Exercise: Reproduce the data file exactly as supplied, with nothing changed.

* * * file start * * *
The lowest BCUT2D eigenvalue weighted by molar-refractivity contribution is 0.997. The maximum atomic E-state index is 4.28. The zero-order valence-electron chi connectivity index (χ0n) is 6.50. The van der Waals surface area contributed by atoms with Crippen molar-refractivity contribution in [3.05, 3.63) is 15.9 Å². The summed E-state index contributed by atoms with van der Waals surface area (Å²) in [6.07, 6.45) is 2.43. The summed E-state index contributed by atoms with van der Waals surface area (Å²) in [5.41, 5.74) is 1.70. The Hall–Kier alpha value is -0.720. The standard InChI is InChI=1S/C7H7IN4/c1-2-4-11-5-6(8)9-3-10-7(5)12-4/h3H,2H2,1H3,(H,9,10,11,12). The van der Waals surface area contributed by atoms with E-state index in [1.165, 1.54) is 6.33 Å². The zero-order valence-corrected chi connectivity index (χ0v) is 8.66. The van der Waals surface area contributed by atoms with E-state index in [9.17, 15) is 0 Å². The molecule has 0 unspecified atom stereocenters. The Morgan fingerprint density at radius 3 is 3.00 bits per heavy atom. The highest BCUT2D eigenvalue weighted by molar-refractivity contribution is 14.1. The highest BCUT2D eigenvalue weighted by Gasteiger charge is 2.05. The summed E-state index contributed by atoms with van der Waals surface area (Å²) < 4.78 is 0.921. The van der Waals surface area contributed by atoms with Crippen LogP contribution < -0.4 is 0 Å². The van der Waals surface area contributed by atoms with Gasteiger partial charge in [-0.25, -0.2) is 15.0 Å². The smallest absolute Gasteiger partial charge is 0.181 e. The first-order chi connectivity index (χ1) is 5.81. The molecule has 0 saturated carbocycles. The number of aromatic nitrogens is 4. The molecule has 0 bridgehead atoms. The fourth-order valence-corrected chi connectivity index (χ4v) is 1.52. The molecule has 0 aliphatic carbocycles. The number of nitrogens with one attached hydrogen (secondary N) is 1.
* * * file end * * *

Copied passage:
The lowest BCUT2D eigenvalue weighted by molar-refractivity contribution is 0.997. The maximum atomic E-state index is 4.28. The zero-order valence-electron chi connectivity index (χ0n) is 6.50. The van der Waals surface area contributed by atoms with Crippen molar-refractivity contribution in [3.05, 3.63) is 15.9 Å². The summed E-state index contributed by atoms with van der Waals surface area (Å²) in [6.07, 6.45) is 2.43. The summed E-state index contributed by atoms with van der Waals surface area (Å²) in [5.41, 5.74) is 1.70. The Hall–Kier alpha value is -0.720. The standard InChI is InChI=1S/C7H7IN4/c1-2-4-11-5-6(8)9-3-10-7(5)12-4/h3H,2H2,1H3,(H,9,10,11,12). The van der Waals surface area contributed by atoms with E-state index in [1.165, 1.54) is 6.33 Å². The zero-order valence-corrected chi connectivity index (χ0v) is 8.66. The van der Waals surface area contributed by atoms with E-state index in [9.17, 15) is 0 Å². The molecule has 0 unspecified atom stereocenters. The Morgan fingerprint density at radius 3 is 3.00 bits per heavy atom. The highest BCUT2D eigenvalue weighted by molar-refractivity contribution is 14.1. The highest BCUT2D eigenvalue weighted by Gasteiger charge is 2.05. The summed E-state index contributed by atoms with van der Waals surface area (Å²) < 4.78 is 0.921. The van der Waals surface area contributed by atoms with Crippen LogP contribution < -0.4 is 0 Å². The van der Waals surface area contributed by atoms with Gasteiger partial charge in [-0.25, -0.2) is 15.0 Å². The smallest absolute Gasteiger partial charge is 0.181 e. The first-order chi connectivity index (χ1) is 5.81. The molecule has 0 saturated carbocycles. The number of aromatic nitrogens is 4. The molecule has 0 bridgehead atoms. The fourth-order valence-corrected chi connectivity index (χ4v) is 1.52. The molecule has 0 aliphatic carbocycles. The number of nitrogens with one attached hydrogen (secondary N) is 1.